Hispanics suffer a heavier burden of health conditions like diabetes, uncontrolled blood pressure, and work-related deaths, according to a new federal report.
The Morbidity and Mortality Weekly Report Supplement, released on Nov. 21 by the Centers for Disease Control and Prevention (CDC), highlights differences in mortality and disease risk for multiple conditions related to behaviors, access to health care, and social determinants of health—the conditions in which people are born, grow, live, age, and work.
The report highlights several Hispanic-oriented issues or conditions:
- Preventable hospitalization rates were highest for Hispanics and blacks.
- Diabetes rates were highest among Hispanics and blacks.
- Rates of uncontrolled blood pressure were highest among Mexican Americans.
- The prevalence of periodontitis, a gum infection, is highest among Mexican Americans than other racial/ethnic groups.
- Flu vaccine rates increased for Hispanics ages 65 and older.
- Minorities and Spanish speakers were more likely to live near major highways—suggesting an increased exposure to traffic-related air pollution.
- Work-related deaths are highest for Hispanics.
- The highest percentage of adults not completing high school were Hispanic.
- The highest percentage of adults living below the federal poverty level were black or Hispanic.
- Racial/ethnic minority areas more often lacked at least one healthier food retailer within a half-mile than white areas.
“It is clear that more needs to be done to address the gaps and to better assist Americans disproportionately impacted by the burden of poor health,” said Dr. Chesley Richards, director of CDC’s Office of Public Health Scientific Services, which produced the report. “We hope that this report will lead to interventions that will allow all Americans, particularly those most harmed by health inequalities, to live healthier and more productive lives.”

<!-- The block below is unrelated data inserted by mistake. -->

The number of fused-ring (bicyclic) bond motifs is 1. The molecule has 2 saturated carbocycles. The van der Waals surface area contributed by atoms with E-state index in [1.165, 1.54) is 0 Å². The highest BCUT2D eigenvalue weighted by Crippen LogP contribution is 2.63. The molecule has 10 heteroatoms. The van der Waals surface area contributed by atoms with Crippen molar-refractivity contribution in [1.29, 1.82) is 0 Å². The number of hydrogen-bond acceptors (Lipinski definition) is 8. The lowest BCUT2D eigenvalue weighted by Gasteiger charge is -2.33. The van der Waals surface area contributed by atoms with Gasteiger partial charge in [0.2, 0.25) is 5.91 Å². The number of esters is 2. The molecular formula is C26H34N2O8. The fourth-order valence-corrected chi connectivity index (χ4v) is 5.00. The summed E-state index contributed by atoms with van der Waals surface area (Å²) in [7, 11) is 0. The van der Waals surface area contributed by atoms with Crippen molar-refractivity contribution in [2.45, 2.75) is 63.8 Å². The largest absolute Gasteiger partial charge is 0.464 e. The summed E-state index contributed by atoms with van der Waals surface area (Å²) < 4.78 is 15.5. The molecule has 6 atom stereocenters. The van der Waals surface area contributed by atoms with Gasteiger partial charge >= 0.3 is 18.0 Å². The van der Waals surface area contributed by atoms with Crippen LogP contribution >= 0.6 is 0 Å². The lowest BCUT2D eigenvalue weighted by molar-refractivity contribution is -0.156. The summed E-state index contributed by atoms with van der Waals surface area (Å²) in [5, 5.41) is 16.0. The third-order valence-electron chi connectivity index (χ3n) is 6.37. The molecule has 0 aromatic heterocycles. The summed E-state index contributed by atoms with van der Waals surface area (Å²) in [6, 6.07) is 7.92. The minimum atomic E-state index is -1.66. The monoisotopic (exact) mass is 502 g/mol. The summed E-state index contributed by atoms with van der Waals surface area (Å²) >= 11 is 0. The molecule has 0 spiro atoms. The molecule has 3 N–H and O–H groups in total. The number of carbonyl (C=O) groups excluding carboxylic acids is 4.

View the full report here.
Editor’s note: This editorial by Dr. Amelie G. Ramirez was part of a MomsRising blog carnival on Oct. 30, 2013.
Food marketing to kids is a huge piece of the U.S. obesity puzzle.
Latino kids are a prime target for food marketers, largely because of their large population numbers—they comprise 22% of all U.S. youth and will rise to 30% by 2025.
But there are other reasons they are such a target.
Latino kids have higher rates of exposure to media—TV, computers, video games, etc.—in a typical day than do their white peers, about 13 hours compared with 8.36 hours. And Latino teens have been called “superconsumers” of soda, candy, and snacks spending 4% more than non-Latino teens.
About 84% of kid-targeted food and drinks ads on Spanish-language TV promote foods in the lowest nutritional category, versus 74% on English channels, one study found. Another study found that Latino neighborhoods have nine times more outdoor ads for unhealthy foods and drinks than White neighborhoods.
How do marketers target Latino kids with food ads?
Marketers consider relevant ethnic-specific media channels, social institutions (i.e., churches) and shopping patterns.
They use Latino-relevant ethnic symbols, linguistic styles, music, athletes and celebrities to link cultural values with certain foods.
Spanish-language websites also target Latina moms, who they view as the decision-makers for food products bought for kids. Fast-food companies have developed ethnically targeted web content, such as McDonald’s MeEncanta.com.
What can be done to limit unhealthy marketing to Latino kids?
Food and beverage industry self-regulation of marketing to youths is mixed, and government regulation of food marketing to kids is limited.
Some efforts are going on. For example, the Walt Disney Company in 2012 announced a plan to phase junk food advertising out of its TV and radio programming targeted at kids.
Additional industry self-regulation and governmental regulation—stimulated by community awareness and action—can help limit the marketing of unhealthy foods and beverages to Latino children.
Local actions, according to one study, include:
- In food retail markets, limit amount of store window space dedicated to signs, and/or require “healthy check-out aisles.”
- In toy and sporting-goods stores where food isn’t the main product, prohibit food sales.
- In restaurants, enact local menu labeling laws and restrict placement of fast-food restaurants near schools or the density of fast food.
- In schools, can prohibit the sale and advertising of unhealthy foods on campus, including fundraisers.
- In communities, can tailor vending contracts to limit the sale and marketing of unhealthy foods at parks, pools, etc.
Marketers’ target has been set on Latino kids. Now it’s up to individuals and groups to make sure our children see healthy food options, rather than unhealthy ones.